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Re: How to model searchable properties of an entity

From: --CELKO-- <jcelko212_at_earthlink.net>
Date: 13 Aug 2004 18:58:21 -0700
Message-ID: <18c7b3c2.0408131758.65f91710@posting.google.com>


>> Let us say I have Part# and it has very large number of flexible
attributes defined by the user, such as color, width, height, etc... <<

Fire the DBA immediately; users NEVER get to define the database and this bum is not doing his job.

>> Depending on Part number, these attributes may change.<<

No, the values of the attributes will change. If the attributes change, we have a new entity, by definition. Or a bad data model.

>> To make the things worse, they are searchable, meaning show me all
the parts which are blue in color and whose width is less than 10 inches, etc. <<

If the goods are that weird and changable, look at using a Google or EBay document search engine. Put a relational inventory system on the front end tpo track the document side of the house.

Very few businesses work this way, just as very people actually search on oddball random attributes.

>> If I make, name value pair, them my search will has as many self
joins
as I have ands in my query. <<

This design error is called EAV (entity-attribute-value) and it is common enough to have a name -- like "cancer" :)

The classic scenario calls for a root class with all the common attributes and then specialized sub-classes under it. As an example, let's take the class of Vehicles and find an industry standard identifier (VIN), and add two mutually exclusive sub-classes, Sport utility vehicles and sedans ('SUV', 'SED').

CREATE TABLE Vehicles
(vin CHAR(17) NOT NULL PRIMARY KEY,
 vehicle_type CHAR(3) NOT NULL

       CHECK(vehicle_type IN ('SUV', 'SED')),  UNIQUE (vin, vehicle_type),
 ..);

Notice the overlapping candidate keys. I then use a compound candidate key (vin, vehicle_type) and a constraint in each sub-class table to assure that the vehicle_type is locked and agrees with the Vehicles table. Add some DRI actions and you are done:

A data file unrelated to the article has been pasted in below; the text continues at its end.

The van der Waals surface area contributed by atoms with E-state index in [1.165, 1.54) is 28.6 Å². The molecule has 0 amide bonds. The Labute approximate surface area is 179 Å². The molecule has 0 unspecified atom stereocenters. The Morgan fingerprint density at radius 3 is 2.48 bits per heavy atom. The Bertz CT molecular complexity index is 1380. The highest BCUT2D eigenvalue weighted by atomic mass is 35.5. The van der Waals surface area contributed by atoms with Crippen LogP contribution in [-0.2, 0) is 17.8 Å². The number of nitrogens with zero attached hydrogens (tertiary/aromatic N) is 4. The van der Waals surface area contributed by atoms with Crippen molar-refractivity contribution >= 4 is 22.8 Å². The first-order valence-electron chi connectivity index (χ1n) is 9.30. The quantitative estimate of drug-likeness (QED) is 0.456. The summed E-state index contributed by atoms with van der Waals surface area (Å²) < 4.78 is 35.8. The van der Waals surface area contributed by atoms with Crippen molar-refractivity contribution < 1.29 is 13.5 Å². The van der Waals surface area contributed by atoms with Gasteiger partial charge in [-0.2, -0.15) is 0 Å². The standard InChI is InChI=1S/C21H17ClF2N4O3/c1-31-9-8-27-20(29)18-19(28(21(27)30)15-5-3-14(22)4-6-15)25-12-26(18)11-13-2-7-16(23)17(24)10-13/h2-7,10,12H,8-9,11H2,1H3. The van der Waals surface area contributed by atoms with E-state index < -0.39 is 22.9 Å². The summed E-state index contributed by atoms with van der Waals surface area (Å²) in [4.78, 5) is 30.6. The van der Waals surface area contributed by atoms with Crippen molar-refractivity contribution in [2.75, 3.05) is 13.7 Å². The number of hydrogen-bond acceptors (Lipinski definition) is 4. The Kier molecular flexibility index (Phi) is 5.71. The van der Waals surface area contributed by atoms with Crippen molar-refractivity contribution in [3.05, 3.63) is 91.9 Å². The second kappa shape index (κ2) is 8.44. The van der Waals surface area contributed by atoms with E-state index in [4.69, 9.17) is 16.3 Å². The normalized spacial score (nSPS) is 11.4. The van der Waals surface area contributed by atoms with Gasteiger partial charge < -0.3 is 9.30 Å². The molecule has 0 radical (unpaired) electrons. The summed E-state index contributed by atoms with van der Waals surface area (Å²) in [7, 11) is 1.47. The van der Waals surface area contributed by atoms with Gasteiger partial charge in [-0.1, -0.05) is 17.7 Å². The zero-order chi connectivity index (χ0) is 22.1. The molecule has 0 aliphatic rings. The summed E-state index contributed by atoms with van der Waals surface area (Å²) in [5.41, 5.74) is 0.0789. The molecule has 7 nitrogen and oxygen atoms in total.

CREATE TABLE SUV
(vin CHAR(17) NOT NULL PRIMARY KEY,
 vehicle_type CHAR(3) DEFAULT 'SUV' NOT NULL

       CHECK(vehicle_type = 'SUV'),
 UNIQUE (vin, vehicle_type),
 FOREIGN KEY (vin, vehicle_type)
  REFERENCES Vehicles(vin, vehicle_type)   ON UPDATE CASCADE
  ON DELETE CASCADE,
 ..);

CREATE TABLE Sedans
(vin CHAR(17) NOT NULL PRIMARY KEY,
 vehicle_type CHAR(3) DEFAULT 'SED' NOT NULL

       CHECK(vehicle_type = 'SED'),
 UNIQUE (vin, vehicle_type),
 FOREIGN KEY (vin, vehicle_type)
  REFERENCES Vehicles(vin, vehicle_type)   ON UPDATE CASCADE
  ON DELETE CASCADE,
 ..);

I can continue to build a hierarchy like this. For example, if I had a Sedans table that broke down into two-door and four-door sedans, I could a schema like this:  

CREATE TABLE Sedans
(vin CHAR(17) NOT NULL PRIMARY KEY,
 vehicle_type CHAR(3) DEFAULT 'SED' NOT NULL

       CHECK(vehicle_type IN ('2DR', '4DR', 'SED')),  UNIQUE (vin, vehicle_type),
 FOREIGN KEY (vin, vehicle_type)
  REFERENCES Vehicles(vin, vehicle_type)   ON UPDATE CASCADE
  ON DELETE CASCADE,
 ..);

CREATE TABLE TwoDoor
(vin CHAR(17) NOT NULL PRIMARY KEY,
 vehicle_type CHAR(3) DEFAULT '2DR' NOT NULL

       CHECK(vehicle_type = '2DR'),
 UNIQUE (vin, vehicle_type),
 FOREIGN KEY (vin, vehicle_type)
  REFERENCES Sedans(vin, vehicle_type)
  ON UPDATE CASCADE
  ON DELETE CASCADE,
 ..);

CREATE TABLE FourDoor
(vin CHAR(17) NOT NULL PRIMARY KEY,
 vehicle_type CHAR(3) DEFAULT '4DR' NOT NULL

       CHECK(vehicle_type = '4DR'),
 UNIQUE (vin, vehicle_type),
 FOREIGN KEY (vin, vehicle_type)
  REFERENCES Sedans (vin, vehicle_type)
  ON UPDATE CASCADE
  ON DELETE CASCADE,
 ..);

The idea is to build a chain of identifiers and types in a UNIQUE() constraint that go up the tree when you use a REFERENCES constraint. Obviously, you can do variants of this trick to get different class structures.

If an entity doesn't have to be exclusively one subtype, you play with the root of the class hierarchy:

CREATE TABLE Vehicles
(vin CHAR(17) NOT NULL,
 vehicle_type CHAR(3) NOT NULL

       CHECK(vehicle_type IN ('SUV', 'SED')),  PRIMARY KEY (vin, vehicle_type),
 ..);

Now start hiding all this stuff in VIEWs immediately and add an INSTEAD OF trigger to those VIEWs. Received on Fri Aug 13 2004 - 20:58:21 CDT

Original text of this message

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